Researchers in Switzerland are closer to understanding why extreme stress appears to have second-generation effects:
The researchers studied the number and kind of microRNAs expressed by adult mice exposed to traumatic conditions in early life and compared them with non-traumatized mice. They discovered that traumatic stress alters the amount of several microRNAs in the blood, brain and sperm – while some microRNAs were produced in excess, others were lower than in the corresponding tissues or cells of control animals. These alterations resulted in misregulation of cellular processes normally controlled by these microRNAs.
After traumatic experiences, the mice behaved markedly differently: they partly lost their natural aversion to open spaces and bright light and had depressive-like behaviors. These behavioral symptoms were also transferred to the next generation via sperm, even though the offspring were not exposed to any traumatic stress themselves.
Virginia Hughes adds:
The study is notable for showing that sperm responds to the environment, says Stephen Krawetz, a geneticist at Wayne State University School of Medicine in Detroit, Michigan, who studies microRNAs in human sperm. (He was not involved in the latest study.) “Dad is having a much larger role in the whole process, rather than just delivering his genome and being done with it,” he says.
Viktoria Sorochinski describes her project Anna & Eve, which profiles a mother and daughter:
I first met Anna and Eve in Montreal where I used to live…. They drew my attention because of the unusual dynamic of their relationship. They seemed to interact like two sisters rather than like a mother and a daughter. The little Eve had this incredible power and maturity which one can very rarely encounter in a 4-year old child. The mother, on the other hand, seemed to be much more childish and naive for her age. They were both in the process of growing up and discovering this world. They were both learning from each other.
See more of Sorochinski’s work here.
Michael Brendan Dougherty reflects on the way Christians celebrate Easter, finding that the patterns of Holy Week reveal “a larger, more comprehensible story about God’s covenant with man.” How he describes the movement from Good Friday to Resurrection Sunday:
We gather at the edge of sanctuary, which is the symbol of the heavenly Holy of Holies, and re-enact the part of the vicious mob in Jerusalem who called for the death of God for the sake of God’s name. We become the Roman torturers who mocked the King of the universe with a crown of thorns. We play the roles of the screaming and vain religious men, who work themselves into a fury. Our pastor intones the hysteria of the chief priest who condemned God Himself as a blasphemer. We once more present to God (and to ourselves) the bitter betrayals, laziness, and weakness of the Apostles after whom our priests are modeled — and who too often imitate their bad example.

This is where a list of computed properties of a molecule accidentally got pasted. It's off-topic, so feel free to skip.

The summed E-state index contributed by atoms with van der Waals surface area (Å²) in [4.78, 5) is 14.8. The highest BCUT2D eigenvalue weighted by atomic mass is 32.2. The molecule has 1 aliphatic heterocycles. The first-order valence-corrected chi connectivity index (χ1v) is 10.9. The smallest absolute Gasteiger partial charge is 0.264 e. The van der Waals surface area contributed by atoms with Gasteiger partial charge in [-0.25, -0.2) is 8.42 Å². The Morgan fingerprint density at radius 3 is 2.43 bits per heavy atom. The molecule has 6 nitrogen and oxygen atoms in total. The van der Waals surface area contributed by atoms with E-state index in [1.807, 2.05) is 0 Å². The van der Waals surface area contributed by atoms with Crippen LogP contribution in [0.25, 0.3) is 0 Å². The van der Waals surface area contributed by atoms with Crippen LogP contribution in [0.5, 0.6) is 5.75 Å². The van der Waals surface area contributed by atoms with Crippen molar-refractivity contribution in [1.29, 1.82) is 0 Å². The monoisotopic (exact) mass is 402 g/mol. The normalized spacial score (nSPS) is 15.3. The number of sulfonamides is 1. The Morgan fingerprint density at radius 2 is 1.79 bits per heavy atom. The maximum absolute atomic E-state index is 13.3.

And after all this, our own Via Dolorosa, we are finally prepared to hear the words, “Father, forgive them for they do not know what they do.”
This re-enactment — in which reality is suffused with divine meaning — does not end with the liturgy at our Church and is not reserved for the devout or even the believing. Once this vocabulary for understanding the universe seeps into the imagination, the world takes on the same patterns.
At least when it comes to demographics:
Maybe the most surprising thing here is that most of the US’s religious diversity comes not from religious minorities, who in total are only 5.3 percent of the population, but from the 16 percent of Americans who are unaffiliated. Part of that has to do with the fact that, for all of the US’s racial diversity, many of those racial minority groups tend to Christian: most African-Americans, certainly most Latinos, and a significant share of Asian-Americans.
Now compare the US to France and you’ll see two things: that France has almost twice as many unaffiliateds, as a share of … overall population, and eight times as many Muslims. This comparison also gets to a shortcoming in Pew’s metric, though. Something this data does not show is intra-Christian diversity: the US has lots of different Christian groups, whereas French Christians are overwhelmingly Catholic. Diversity between Catholics and Protestants alone has been hugely important for US religious history. While Americans may not be super-diverse along broader religious categories, that intra-Christian diversity has been a real challenge in the US, and one that the country has done an unusually good job of dealing with.
Emma Green connects these findings to another Pew study on religious violence, noting that “some of the least religiously diverse countries also experience some of the most religious violence”:
Elizabeth Corey reviews Marc DeGirolami’s recent book, The Tragedy of Religious Liberty, which offers an approach to disputes about the First Amendment that “does not rank [competing] values, but rather sees that all of them may well be more or less important, depending on the circumstances”: